Inside Project Stryker: Riot’s shot at production brilliance

Project Stryker Dublin Riot Games
Image credit: Tristan Fewings / Getty Images for Riot Games

For the last three years, Riot Games has secretly been hatching a project that it claims will revolutionise esports broadcast production.

10 miles from the city centre of Dubin, Ireland, in an unassuming retail park in the appropriately named industrial outskirt of Swords, lies the beating heart of Project Stryker.

You may not expect to find Riot’s flagship new remote broadcast facility buried in the outer folds of Ireland’s capital. Many of the project’s local staff know (and frequented) the venue back when it was still a well-known Dublin nightclub. In fact, go back far enough, I’m told by locals, and you’ll find it originally hosted a boxing ring.

The building is the first of three remote broadcast facilities (RBCs) that will make up what Riot is calling Project Stryker. The RBCs comprising Stryker are to be strategically located eight hours apart to create a ‘follow-the-sun’ broadcast model, which will allow Riot to produce esports events 24/7, 365 days a year, no matter where in the world they take place.

The ambitious plan will simplify and centralise the production process for Riot, allowing all League of Legends, VALORANT and Wild Rift events to be produced using the most cutting edge tech in the business.

Over 32km of cabling and 100 Gbps data lines combine to bring live event feeds to the production facility in about 1/10th of a second. Two out of the countless control rooms were dedicated to Riot’s new partnership with Amazon Web Services (AWS).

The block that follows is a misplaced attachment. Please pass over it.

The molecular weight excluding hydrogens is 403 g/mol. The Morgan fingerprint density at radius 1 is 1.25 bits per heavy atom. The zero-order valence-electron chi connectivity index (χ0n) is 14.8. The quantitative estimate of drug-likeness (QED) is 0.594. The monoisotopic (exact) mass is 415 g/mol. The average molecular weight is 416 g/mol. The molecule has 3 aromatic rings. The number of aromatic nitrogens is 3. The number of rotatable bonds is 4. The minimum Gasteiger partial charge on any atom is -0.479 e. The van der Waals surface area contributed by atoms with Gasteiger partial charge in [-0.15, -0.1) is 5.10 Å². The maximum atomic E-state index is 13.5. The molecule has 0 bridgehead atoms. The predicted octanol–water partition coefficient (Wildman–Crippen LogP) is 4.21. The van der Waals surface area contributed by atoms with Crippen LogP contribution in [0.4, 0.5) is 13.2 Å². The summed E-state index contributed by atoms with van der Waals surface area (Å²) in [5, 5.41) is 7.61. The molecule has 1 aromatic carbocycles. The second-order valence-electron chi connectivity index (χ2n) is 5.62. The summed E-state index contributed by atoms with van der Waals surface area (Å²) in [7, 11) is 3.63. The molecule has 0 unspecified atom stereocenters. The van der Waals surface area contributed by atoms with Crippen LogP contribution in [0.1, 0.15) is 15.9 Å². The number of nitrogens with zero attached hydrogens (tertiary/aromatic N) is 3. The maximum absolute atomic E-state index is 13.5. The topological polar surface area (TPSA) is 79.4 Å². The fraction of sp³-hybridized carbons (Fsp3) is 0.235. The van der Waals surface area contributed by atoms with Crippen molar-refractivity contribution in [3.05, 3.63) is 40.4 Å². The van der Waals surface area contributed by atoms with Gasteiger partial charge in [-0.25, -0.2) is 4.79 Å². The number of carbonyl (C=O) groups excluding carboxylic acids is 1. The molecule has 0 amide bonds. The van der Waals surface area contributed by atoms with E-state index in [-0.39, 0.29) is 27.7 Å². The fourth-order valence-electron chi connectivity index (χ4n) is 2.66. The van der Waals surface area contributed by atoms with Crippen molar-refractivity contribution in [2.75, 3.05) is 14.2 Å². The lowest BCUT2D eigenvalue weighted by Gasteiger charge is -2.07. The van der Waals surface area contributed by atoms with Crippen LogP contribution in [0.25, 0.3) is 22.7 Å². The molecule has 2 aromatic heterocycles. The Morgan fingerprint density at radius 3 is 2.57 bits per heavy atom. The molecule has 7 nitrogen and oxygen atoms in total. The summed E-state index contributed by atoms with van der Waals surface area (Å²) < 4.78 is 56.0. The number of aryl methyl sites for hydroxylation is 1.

The control rooms are outfitted with future-looking technology and cloud-based zero client computing that will enable Riot to efficiently produce events even more virtually and remotely. AWS has naming rights to the project, which is referred to as Project Stryker, Powered by AWS in press material.

The facility is a polished maze of command centres, control rooms, sleek production equipment and endless graphical displays that will allow Riot to produce up to six events simultaneously from this location alone — no matter where they take place in the world.

“When we looked at our regional infrastructure, it wasn’t built to scale to handle multiple esports, we needed to upgrade it,” John Needham, President of Esports at Riot Games, told Esports Insider. “It only made sense to me that we centralise our infrastructure and we make our big investments not in 12 different regions, but in three big broadcast centres.”

Stryker Dublin production room
Image credit: Tristan Fewings / Getty Images for Riot Games

High specs come with a high price. The event cost north of $18m (~£15m) to build — and there’s two more on the way, with similar price tags attached.

It’s a substantial amount of money to spend, especially when much of the esports industry — and the tech industry more broadly — are tightening their belts financially. The Dublin facility will also create 120 new jobs, Riot said, a welcome break from the industry layoffs that are continually catching headlines.

Economic uncertainty hasn’t affected the project itself, Needham said, though admitted it’s naturally a concern for Riot esports more broadly. “I think where the uncertainty comes in is with our sponsors and their marketing budgets being impacted and how much they can invest in esports. It’s mostly about, can we keep our non endemic sponsors engaged.”